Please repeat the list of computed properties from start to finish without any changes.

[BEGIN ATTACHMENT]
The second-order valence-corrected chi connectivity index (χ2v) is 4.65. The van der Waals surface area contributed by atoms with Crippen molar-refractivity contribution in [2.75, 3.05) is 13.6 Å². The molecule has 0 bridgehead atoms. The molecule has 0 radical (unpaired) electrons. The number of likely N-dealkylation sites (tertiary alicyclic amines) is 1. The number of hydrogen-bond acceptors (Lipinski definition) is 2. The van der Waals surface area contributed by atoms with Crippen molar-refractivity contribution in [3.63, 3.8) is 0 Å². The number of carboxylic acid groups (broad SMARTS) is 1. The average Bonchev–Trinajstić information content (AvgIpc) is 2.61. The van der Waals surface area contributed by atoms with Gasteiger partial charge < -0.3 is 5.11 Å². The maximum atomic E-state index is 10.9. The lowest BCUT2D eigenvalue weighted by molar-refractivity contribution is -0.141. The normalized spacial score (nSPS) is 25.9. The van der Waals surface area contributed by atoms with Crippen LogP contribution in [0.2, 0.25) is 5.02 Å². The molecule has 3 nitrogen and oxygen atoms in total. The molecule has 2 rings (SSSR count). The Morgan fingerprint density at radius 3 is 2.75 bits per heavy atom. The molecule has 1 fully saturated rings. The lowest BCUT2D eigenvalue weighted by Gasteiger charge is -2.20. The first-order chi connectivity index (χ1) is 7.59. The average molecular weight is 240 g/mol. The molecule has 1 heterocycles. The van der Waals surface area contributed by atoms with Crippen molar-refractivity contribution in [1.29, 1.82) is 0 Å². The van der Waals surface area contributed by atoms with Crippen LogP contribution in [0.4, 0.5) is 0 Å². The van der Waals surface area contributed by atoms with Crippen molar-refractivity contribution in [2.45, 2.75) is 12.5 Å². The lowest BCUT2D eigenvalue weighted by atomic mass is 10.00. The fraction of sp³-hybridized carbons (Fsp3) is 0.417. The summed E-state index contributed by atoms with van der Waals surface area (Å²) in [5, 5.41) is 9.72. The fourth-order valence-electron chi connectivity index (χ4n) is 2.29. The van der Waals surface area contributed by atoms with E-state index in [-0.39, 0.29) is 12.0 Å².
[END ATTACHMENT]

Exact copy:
The second-order valence-corrected chi connectivity index (χ2v) is 4.65. The van der Waals surface area contributed by atoms with Crippen molar-refractivity contribution in [2.75, 3.05) is 13.6 Å². The molecule has 0 bridgehead atoms. The molecule has 0 radical (unpaired) electrons. The number of likely N-dealkylation sites (tertiary alicyclic amines) is 1. The number of hydrogen-bond acceptors (Lipinski definition) is 2. The van der Waals surface area contributed by atoms with Crippen molar-refractivity contribution in [3.63, 3.8) is 0 Å². The number of carboxylic acid groups (broad SMARTS) is 1. The average Bonchev–Trinajstić information content (AvgIpc) is 2.61. The van der Waals surface area contributed by atoms with Gasteiger partial charge < -0.3 is 5.11 Å². The maximum atomic E-state index is 10.9. The lowest BCUT2D eigenvalue weighted by molar-refractivity contribution is -0.141. The normalized spacial score (nSPS) is 25.9. The van der Waals surface area contributed by atoms with Crippen LogP contribution in [0.2, 0.25) is 5.02 Å². The molecule has 3 nitrogen and oxygen atoms in total. The molecule has 2 rings (SSSR count). The Morgan fingerprint density at radius 3 is 2.75 bits per heavy atom. The molecule has 1 fully saturated rings. The lowest BCUT2D eigenvalue weighted by Gasteiger charge is -2.20. The first-order chi connectivity index (χ1) is 7.59. The average molecular weight is 240 g/mol. The molecule has 1 heterocycles. The van der Waals surface area contributed by atoms with Crippen molar-refractivity contribution in [1.29, 1.82) is 0 Å². The van der Waals surface area contributed by atoms with Crippen LogP contribution in [0.4, 0.5) is 0 Å². The van der Waals surface area contributed by atoms with Crippen molar-refractivity contribution in [2.45, 2.75) is 12.5 Å². The lowest BCUT2D eigenvalue weighted by atomic mass is 10.00. The fraction of sp³-hybridized carbons (Fsp3) is 0.417. The summed E-state index contributed by atoms with van der Waals surface area (Å²) in [5, 5.41) is 9.72. The fourth-order valence-electron chi connectivity index (χ4n) is 2.29. The van der Waals surface area contributed by atoms with E-state index in [-0.39, 0.29) is 12.0 Å².